Mary Kay Income Disclosures Through Pink Tinted Glasses

Written by Frosty Rose

By this point, almost all of us on this site are familiar with government-mandated income disclosures that many direct sales companies (MLMs) are required to publish. Canada, in particular, is a reasonably comparable market to the US with much stricter regulations surrounding required income disclosures, so that’s where some of Pink Truth’s data comes from. MK US does not disclose average income, but is increasingly cracking down on the independent sales force regarding income claims (because the FTC is forcing them to do so).

The income disclosure information is not hard to find. And a common question here and in other anti-MLM spaces is, why aren’t consultants paying attention to these facts? Why are they blind to the fact that only .042% of the independent sales force are making a livable wage?

I was a consultant for many years, and I was aware of these income disclosures, especially for other companies. I knew that the Canada reports existed, but I never really looked at them for a variety of reasons.

Why? What are most consultants telling themselves to justify ignoring such important information? They tell themselves things like this:

  • At least Mary Kay isn’t XYZ Company. Their income disclosures are so much worse! (They’re not, but that’s what I thought as a consultant.)
  • Canada numbers aren’t US numbers. The women in the US, the headquarters and home base of Mary Kay, must be doing better! (There was no critical thinking on my part on why the US doesn’t disclose average incomes. They don’t because the government doesn’t require them to.)
  • The income disclosures are just negativity. In Mary Kay, there’s only positive and negative. There is no room for objective facts to simply exist. If income disclosures (or friends or husbands or the FTC) say something bad about the viability of Mary Kay as a business, it must be negative, and thus must be blocked out.
  • Those numbers only reflect commissions earned from downlines, and don’t reflect income from sales of the product. Most consultants earn most of their income from product sales, the company itself says so! In the spirit of “don’t question the company line,” there’s no critical thinking about WHY, if retail sales are such an integral part of the sales force’s income, the company refuses to track retail sales to end users.

The fabric of the independent business which Mary Kay has carefully curated over the past 60+ years mandates that consultants aren’t required to do anything they don’t want to do. If they want to be successful, they have all the tools they need to define success for themselves and achieve whatever level they desire.

So, if 84% of consultants are not recruiting and earning commissions from the company, it’s because they don’t want to. I, personally, find that laughable. But I suppose it’s possible.

But what happens when we look at the other extreme of earnings? Only .042% of the sales force will ever achieve the coveted position of national sales director. Is that because only half a percent of women want that role? Of course not! Just look at the likes of Heather Daniel Kent and Chelsea Adkins, who have been “naming and proclaiming” their national areas for years.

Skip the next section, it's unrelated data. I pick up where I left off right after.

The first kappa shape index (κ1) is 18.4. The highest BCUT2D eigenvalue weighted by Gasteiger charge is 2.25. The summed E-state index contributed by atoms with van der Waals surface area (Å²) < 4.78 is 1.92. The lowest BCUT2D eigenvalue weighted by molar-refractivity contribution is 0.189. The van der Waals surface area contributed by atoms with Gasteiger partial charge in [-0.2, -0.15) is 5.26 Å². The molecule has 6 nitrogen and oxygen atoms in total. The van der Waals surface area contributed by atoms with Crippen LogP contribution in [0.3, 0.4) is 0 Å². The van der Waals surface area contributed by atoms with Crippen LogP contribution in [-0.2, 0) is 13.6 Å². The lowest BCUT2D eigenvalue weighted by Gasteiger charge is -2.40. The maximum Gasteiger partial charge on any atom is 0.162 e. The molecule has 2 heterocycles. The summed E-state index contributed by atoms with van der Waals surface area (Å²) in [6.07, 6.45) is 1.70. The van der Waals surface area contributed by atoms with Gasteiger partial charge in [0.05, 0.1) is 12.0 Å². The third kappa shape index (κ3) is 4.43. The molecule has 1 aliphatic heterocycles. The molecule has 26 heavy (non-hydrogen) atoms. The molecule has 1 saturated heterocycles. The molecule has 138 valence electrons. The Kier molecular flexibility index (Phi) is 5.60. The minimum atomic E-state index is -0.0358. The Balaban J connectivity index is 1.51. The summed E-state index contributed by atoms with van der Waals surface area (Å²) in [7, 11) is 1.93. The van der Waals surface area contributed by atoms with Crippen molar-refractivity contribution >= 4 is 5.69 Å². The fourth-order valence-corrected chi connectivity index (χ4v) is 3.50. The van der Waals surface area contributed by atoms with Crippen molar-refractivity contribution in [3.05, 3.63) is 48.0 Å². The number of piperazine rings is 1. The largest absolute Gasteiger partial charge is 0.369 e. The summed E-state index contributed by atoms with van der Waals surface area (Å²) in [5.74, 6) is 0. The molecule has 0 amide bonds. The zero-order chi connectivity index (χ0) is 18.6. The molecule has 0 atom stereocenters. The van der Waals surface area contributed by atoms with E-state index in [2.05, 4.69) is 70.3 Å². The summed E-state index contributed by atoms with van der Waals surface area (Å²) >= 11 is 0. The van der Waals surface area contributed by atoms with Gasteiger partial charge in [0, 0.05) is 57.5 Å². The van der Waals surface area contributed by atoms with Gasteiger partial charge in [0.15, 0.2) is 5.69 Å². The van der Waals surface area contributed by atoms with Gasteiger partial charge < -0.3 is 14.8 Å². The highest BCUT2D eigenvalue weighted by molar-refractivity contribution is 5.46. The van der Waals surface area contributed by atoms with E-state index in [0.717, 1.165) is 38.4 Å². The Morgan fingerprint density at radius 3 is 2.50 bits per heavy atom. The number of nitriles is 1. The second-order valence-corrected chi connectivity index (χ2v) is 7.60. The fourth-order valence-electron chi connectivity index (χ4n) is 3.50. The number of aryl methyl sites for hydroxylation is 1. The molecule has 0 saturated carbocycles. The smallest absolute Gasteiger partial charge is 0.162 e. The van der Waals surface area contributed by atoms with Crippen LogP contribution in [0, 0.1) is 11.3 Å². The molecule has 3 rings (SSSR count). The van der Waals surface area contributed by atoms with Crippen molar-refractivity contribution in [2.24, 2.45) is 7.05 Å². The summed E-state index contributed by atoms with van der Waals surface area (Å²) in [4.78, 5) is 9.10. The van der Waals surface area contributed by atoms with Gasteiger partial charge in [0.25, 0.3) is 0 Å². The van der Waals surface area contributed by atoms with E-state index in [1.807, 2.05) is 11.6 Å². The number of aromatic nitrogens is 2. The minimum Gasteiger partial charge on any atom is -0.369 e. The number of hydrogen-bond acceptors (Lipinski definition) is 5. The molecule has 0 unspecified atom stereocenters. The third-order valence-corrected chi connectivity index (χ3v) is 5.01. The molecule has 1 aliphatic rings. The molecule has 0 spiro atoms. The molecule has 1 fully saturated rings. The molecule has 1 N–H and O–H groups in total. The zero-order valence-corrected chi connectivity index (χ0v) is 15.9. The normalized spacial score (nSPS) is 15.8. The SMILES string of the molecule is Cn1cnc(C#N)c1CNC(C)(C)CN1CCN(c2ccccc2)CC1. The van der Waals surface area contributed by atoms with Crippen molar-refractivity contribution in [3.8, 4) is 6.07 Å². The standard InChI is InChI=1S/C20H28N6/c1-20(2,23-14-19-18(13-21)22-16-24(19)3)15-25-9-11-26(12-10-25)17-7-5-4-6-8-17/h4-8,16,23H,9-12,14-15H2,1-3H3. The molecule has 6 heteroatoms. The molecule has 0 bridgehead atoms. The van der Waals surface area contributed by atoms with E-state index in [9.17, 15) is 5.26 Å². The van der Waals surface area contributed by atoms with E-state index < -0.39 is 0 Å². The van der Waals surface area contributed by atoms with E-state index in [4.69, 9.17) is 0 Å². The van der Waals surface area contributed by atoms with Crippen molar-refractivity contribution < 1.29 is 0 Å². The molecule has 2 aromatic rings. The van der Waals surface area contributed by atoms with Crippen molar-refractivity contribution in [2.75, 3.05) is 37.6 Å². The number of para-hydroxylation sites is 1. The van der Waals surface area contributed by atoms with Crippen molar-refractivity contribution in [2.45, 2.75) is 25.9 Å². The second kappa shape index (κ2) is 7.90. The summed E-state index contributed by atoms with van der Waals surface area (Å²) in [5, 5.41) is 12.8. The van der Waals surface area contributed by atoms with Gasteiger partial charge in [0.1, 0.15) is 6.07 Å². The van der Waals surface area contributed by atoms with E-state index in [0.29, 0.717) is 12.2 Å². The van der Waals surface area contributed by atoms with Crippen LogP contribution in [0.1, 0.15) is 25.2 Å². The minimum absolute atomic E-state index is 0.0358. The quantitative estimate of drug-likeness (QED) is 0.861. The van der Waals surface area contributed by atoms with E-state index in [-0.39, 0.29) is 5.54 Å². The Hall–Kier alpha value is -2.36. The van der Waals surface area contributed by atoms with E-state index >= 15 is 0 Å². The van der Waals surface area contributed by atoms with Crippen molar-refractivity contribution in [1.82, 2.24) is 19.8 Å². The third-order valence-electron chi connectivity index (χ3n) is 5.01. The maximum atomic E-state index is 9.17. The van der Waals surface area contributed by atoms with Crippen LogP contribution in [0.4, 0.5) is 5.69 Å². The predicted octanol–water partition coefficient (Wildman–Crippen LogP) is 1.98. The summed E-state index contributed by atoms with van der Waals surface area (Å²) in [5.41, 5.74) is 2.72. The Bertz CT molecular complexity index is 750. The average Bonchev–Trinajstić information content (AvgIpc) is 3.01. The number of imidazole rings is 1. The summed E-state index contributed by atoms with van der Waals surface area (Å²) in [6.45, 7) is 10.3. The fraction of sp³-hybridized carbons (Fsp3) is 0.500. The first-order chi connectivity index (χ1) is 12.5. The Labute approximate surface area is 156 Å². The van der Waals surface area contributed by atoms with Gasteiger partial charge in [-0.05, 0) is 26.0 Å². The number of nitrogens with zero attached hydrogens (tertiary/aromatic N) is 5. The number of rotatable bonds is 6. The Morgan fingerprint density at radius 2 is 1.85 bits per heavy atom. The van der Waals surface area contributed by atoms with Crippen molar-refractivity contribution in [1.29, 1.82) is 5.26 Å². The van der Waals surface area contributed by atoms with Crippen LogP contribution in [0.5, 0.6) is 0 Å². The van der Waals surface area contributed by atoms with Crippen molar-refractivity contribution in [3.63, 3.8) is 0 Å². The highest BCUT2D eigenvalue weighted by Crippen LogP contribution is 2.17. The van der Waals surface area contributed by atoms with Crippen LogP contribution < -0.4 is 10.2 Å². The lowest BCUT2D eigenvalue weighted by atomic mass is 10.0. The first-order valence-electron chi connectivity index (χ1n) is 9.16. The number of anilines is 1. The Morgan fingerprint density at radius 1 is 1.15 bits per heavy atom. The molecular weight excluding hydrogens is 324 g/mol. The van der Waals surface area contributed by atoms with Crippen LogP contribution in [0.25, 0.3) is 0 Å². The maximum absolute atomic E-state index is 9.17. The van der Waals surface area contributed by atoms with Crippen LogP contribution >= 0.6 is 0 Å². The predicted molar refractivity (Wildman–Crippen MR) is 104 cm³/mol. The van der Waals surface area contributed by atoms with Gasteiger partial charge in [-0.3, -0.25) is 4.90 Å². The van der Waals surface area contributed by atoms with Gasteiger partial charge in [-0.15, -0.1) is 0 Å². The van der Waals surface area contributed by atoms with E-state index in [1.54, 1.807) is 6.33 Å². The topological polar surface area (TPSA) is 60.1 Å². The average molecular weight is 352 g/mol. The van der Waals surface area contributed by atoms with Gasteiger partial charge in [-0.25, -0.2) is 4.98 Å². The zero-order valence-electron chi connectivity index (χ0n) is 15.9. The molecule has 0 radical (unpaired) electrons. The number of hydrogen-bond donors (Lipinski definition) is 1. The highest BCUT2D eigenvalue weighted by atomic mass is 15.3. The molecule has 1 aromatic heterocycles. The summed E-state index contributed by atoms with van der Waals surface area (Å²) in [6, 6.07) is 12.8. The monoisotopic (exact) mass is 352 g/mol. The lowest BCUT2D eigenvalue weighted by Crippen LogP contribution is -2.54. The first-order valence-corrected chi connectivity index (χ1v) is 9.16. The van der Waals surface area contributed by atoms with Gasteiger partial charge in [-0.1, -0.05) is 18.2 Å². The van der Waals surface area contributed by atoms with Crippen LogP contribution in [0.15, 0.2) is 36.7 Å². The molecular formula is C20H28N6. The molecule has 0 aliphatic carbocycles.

If you really could achieve the level of success you wanted and worked for, these women would have “promoted themselves” the first (or second, or fifth) time they set the goal, and not be stuck in the dial-for-dollars grind. Obviously, not everyone who wants to be a national can be, and the same logic applies to consultants—not everyone who wants to have a team and earn a “love check” can do so. Saying otherwise is victim-blaming those who generally try their hardest but are trapped in a broken system.

Consultants also tell themselves:

  • The numbers on the earnings disclosure are just “averages,” so some women earn much more than that! True! That’s the nature of averages. But the Pink Fog does not allow people to examine the opposite reality. Some people are earning much less! For the average director to earn a little more than $22,000 per year, mathematically, half of directors must be earning less than that!

Again, the cult of personal responsibility tells consultants and directors that if they’re not achieving to the level they want, it’s all their fault. Anything is possible, as long as you want it bad enough and work hard enough. So, which is it? Do more than half of sales directors, the top 1.8% of the company by their own numbers not want to earn more than $22,000/year? Or do the top 2% of achievers lack the work ethic to achieve financial stability (not even success!)? Consultants and corporate will tell you that one or the other must be true. Outside the Pink Fog, it’s clear that that argument is utter drivel.

One misconception isn’t directly related to income disclosures, but permit me the tangent. Consultants are trained to believe that the company’s generous commission structure rewards leaders for training a successful downline. The downline doesn’t pay their leaders, the company takes a portion of their own profits to reward successful leaders.